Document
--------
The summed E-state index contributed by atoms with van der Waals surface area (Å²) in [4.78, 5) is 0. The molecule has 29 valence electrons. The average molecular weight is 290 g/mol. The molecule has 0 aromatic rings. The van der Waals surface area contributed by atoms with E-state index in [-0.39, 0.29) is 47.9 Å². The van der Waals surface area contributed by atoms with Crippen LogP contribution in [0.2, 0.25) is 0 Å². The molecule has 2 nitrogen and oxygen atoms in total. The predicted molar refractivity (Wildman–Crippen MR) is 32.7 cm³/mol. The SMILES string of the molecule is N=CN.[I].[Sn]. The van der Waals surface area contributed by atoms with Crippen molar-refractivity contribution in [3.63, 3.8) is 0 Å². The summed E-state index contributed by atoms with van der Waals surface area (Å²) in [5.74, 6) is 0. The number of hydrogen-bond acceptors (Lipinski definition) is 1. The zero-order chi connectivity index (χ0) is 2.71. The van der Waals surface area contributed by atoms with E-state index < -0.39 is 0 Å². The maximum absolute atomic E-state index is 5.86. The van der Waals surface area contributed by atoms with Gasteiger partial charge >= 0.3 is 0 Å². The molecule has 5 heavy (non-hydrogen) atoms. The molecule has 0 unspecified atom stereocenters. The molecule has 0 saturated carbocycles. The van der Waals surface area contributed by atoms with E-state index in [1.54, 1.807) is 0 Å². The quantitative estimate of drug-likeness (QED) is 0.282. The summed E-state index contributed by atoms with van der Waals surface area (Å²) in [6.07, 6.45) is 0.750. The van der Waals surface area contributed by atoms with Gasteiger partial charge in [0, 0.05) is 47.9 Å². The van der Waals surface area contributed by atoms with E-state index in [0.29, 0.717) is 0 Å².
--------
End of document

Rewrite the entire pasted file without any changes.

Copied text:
The summed E-state index contributed by atoms with van der Waals surface area (Å²) in [4.78, 5) is 0. The molecule has 29 valence electrons. The average molecular weight is 290 g/mol. The molecule has 0 aromatic rings. The van der Waals surface area contributed by atoms with E-state index in [-0.39, 0.29) is 47.9 Å². The van der Waals surface area contributed by atoms with Crippen LogP contribution in [0.2, 0.25) is 0 Å². The molecule has 2 nitrogen and oxygen atoms in total. The predicted molar refractivity (Wildman–Crippen MR) is 32.7 cm³/mol. The SMILES string of the molecule is N=CN.[I].[Sn]. The van der Waals surface area contributed by atoms with Crippen molar-refractivity contribution in [3.63, 3.8) is 0 Å². The summed E-state index contributed by atoms with van der Waals surface area (Å²) in [5.74, 6) is 0. The number of hydrogen-bond acceptors (Lipinski definition) is 1. The zero-order chi connectivity index (χ0) is 2.71. The van der Waals surface area contributed by atoms with E-state index < -0.39 is 0 Å². The maximum absolute atomic E-state index is 5.86. The van der Waals surface area contributed by atoms with Gasteiger partial charge >= 0.3 is 0 Å². The molecule has 5 heavy (non-hydrogen) atoms. The molecule has 0 unspecified atom stereocenters. The molecule has 0 saturated carbocycles. The van der Waals surface area contributed by atoms with E-state index in [1.54, 1.807) is 0 Å². The quantitative estimate of drug-likeness (QED) is 0.282. The summed E-state index contributed by atoms with van der Waals surface area (Å²) in [6.07, 6.45) is 0.750. The van der Waals surface area contributed by atoms with Gasteiger partial charge in [0, 0.05) is 47.9 Å². The van der Waals surface area contributed by atoms with E-state index in [0.29, 0.717) is 0 Å².